Household electric outlets and circuits provide a convenient means to power devices such as lights, computers, televisions and stereo systems. However, each outlet and light fixture must be connected correctly to provide a safe way to power these devices. A fault in either the ground connection or the neutral connection can cause shock or fire hazard that can be fatal.
Purpose of a Neutral Wire
For electricity to do work, it must flow through a closed circuit. Each circuit in a modern home contains three wires – a hot wire, a neutral wire and a ground wire. The hot wire provides electric current to the outlet or light fixture, then the neutral wire carries that electric current to electric ground, thus completing the circuit.
How a Neutral Wire Differs From a Ground Wire
While a neutral wire and a ground wire are both ultimately connected to electric ground, these wires serve two different purposes. A neutral wire completes the electric circuit by conducting current away from the plugged-in electrical device, while a ground wire is a safety device that carries electric current away from a device only when the circuit or the plugged-in device malfunctions. Many electric devices are wired with a chassis ground, which is connected to the household circuit by means of the round prong on an electrical plug. If the neutral wire suffers a fault or if the plugged-in device experiences a fault, the ground wire is designed to carry electric current away from the device, so that the device won't shock the user.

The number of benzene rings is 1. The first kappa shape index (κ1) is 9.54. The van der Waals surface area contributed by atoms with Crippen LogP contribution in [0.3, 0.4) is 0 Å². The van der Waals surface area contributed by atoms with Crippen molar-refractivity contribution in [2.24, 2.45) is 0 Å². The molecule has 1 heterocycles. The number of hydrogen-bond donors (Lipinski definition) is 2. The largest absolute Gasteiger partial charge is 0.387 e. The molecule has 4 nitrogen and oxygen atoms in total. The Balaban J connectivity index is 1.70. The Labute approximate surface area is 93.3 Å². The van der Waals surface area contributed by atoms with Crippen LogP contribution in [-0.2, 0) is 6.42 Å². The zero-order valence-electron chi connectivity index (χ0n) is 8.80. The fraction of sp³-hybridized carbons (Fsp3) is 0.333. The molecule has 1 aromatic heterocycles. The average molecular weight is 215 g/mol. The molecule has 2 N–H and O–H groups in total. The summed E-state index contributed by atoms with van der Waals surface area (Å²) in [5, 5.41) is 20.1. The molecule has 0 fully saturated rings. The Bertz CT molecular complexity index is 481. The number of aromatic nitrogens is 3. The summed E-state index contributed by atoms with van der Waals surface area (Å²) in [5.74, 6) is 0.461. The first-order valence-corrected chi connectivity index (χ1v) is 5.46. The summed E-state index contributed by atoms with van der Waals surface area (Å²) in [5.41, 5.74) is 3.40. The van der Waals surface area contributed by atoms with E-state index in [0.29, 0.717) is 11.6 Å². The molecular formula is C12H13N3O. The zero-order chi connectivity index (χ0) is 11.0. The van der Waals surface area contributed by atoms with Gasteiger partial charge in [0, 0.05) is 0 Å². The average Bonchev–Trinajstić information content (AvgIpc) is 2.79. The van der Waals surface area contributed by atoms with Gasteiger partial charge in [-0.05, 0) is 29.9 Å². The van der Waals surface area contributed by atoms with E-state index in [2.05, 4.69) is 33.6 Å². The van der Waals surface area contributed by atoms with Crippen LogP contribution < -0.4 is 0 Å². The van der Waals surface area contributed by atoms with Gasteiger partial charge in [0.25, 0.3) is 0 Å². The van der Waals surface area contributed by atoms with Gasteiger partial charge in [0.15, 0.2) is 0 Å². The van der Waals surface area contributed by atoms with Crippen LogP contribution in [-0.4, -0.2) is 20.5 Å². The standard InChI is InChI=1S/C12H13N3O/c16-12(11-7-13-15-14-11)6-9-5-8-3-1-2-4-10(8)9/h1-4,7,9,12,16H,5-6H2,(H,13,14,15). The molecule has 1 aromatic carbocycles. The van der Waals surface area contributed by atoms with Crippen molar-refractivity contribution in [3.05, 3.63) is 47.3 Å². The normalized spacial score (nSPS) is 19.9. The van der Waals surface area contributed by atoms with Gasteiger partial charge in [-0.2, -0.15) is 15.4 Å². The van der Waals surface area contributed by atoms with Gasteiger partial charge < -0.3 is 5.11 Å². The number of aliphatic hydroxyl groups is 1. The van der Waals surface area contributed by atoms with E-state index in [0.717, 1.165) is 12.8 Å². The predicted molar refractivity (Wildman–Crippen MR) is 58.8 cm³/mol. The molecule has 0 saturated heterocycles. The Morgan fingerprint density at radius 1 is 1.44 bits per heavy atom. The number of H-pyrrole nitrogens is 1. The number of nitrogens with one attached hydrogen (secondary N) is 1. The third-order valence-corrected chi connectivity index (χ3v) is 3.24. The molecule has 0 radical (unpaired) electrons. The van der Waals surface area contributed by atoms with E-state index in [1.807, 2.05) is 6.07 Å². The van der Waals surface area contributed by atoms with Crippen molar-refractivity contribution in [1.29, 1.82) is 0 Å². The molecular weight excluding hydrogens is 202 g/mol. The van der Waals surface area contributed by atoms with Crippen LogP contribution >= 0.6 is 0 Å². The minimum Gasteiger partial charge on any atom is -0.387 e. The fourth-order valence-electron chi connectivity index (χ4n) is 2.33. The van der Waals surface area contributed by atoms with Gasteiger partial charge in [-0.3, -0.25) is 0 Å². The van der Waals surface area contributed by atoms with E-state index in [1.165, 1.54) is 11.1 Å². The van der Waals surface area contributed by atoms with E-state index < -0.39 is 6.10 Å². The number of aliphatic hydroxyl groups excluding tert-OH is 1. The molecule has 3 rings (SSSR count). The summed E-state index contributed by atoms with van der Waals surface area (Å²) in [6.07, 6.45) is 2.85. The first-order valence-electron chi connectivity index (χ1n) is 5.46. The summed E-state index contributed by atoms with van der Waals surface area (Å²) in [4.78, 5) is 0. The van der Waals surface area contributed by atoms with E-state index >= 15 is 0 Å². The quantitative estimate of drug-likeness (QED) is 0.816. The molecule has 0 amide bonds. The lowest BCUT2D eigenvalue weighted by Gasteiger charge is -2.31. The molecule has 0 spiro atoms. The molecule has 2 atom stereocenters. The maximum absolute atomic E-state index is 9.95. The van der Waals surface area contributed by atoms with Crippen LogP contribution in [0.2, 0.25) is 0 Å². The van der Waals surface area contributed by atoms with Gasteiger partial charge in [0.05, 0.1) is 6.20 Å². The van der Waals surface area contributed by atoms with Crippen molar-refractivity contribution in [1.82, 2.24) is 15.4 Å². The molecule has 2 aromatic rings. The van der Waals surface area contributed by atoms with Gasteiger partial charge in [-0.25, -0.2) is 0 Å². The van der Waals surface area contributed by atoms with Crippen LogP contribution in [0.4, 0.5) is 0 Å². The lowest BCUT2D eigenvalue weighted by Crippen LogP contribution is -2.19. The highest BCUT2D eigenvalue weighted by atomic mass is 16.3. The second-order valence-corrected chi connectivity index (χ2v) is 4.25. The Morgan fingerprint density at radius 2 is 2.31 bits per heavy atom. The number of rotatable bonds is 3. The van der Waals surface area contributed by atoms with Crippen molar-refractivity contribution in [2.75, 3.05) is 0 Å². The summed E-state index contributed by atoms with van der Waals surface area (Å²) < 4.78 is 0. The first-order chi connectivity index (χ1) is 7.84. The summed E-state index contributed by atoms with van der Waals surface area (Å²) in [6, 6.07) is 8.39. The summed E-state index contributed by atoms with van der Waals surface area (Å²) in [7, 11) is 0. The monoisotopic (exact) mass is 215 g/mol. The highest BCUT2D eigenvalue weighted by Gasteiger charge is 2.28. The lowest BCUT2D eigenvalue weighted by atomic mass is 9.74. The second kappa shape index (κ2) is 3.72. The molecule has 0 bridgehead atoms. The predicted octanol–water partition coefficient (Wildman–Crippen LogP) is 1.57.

Faulty Neutral Wiring Dangers and Symptoms
The electric circuits in a building are designed to operate on a balanced system. The power coming from a building’s electric transformer is split into two 120-volt phases. When these phases are combined, the electric service can provide 240 volts of electricity to certain circuits – such as electric dryers and central air conditioners. In other parts of the home, the phases are split; thus, the first 120-volt phase powers the outlets and light fixtures on one side of the home, and the second 120-volt phase powers the outlets and fixtures on the other side.
If a neutral wire is not properly connected to an outlet or light fixture, the wire can become damaged due to heat stress and undergo a mechanical failure. If a neutral wire has become completely damaged, the outlet or light fixture will malfunction and might be unintentionally energized with the full 240-volt potential that the electrical service provides. This can damage or destroy electrical devices, outlets and fixtures and might pose a shock or fire hazard.
Faulty Ground Wiring Dangers and Symptoms
A faulty ground wire deprives the electric circuit of a critical safety device. If a damaged electric device is plugged into an outlet with a faulty ground wire, a potential for electric shock or fire exists. If the chassis on a damaged electrical device were to become energized, a person who touches the frame or any metal parts on the device and a grounded surface will become the sole path for electric current. This situation can pose a fire danger, as well as the possibility of fatal electric shock.